All of the supporting players deliver solid performances as well. Playing Bruce Wayne is no simple task, especially when you don’t ever get to hide behind the mask of his alter ego. Say what you will about how Gotham treats the Batman mythology, but David Mazouz is exactly what you’d expect a young Bruce Wayne to be. His chemistry with Sean Pertwee (who gives a very underrated performance as Alfred Pennyworth) is undeniable. When it’s all said and done, this could end up being the best Bruce/Alfred relationship we’ve ever seen onscreen. Camren Bicondova also makes for a great Selina Kyle. She can be a little too rough-and-tumble at times, but it’s not hard to see how this girl could grow up to be Catwoman. Michael Chiklis is gruff as Captain Barnes, but his presence alone seems to elevate the show.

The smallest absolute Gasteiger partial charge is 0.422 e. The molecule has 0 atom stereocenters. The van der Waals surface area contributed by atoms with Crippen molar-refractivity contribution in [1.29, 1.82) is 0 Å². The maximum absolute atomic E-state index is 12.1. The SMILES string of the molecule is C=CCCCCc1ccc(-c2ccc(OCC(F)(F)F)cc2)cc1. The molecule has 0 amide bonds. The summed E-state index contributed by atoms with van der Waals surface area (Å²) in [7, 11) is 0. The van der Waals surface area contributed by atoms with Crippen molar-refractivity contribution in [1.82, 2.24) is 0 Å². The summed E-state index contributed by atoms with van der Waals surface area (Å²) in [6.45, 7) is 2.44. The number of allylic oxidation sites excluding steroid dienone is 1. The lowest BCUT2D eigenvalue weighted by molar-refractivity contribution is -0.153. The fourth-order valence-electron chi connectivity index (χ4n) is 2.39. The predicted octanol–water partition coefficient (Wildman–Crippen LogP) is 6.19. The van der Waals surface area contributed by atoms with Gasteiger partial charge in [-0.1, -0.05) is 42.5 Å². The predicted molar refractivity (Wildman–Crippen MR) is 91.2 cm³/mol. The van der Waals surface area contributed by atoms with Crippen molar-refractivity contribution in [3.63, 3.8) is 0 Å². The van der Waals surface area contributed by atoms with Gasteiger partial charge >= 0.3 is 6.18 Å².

As much as I love the cast and as great as the first half of the season was, the last few episodes were entirely too goofy. I mentioned all of the unnecessary resurrections and Fish Mooney’s newly discovered powers, but the season finale introduced even more outrageous ideas. Nearly half of the episode shows Clayface doing a bad impersonation of Jim Gordon while his friends somehow remain completely oblivious. Meanwhile, Hugo Strange is injecting the real Gordon with “truth serum” to find out what he knows. We’re just one unshaven mustache and a can of shark repellent away from Adam West’s Batman. Let’s hope they reign it in next season, but with Fish Mooney and a Bruce Wayne-impersonating monster on the loose, it seems highly unlikely.

Score: 8/10

Wesley Boutilier

Part time writer, full time nerd.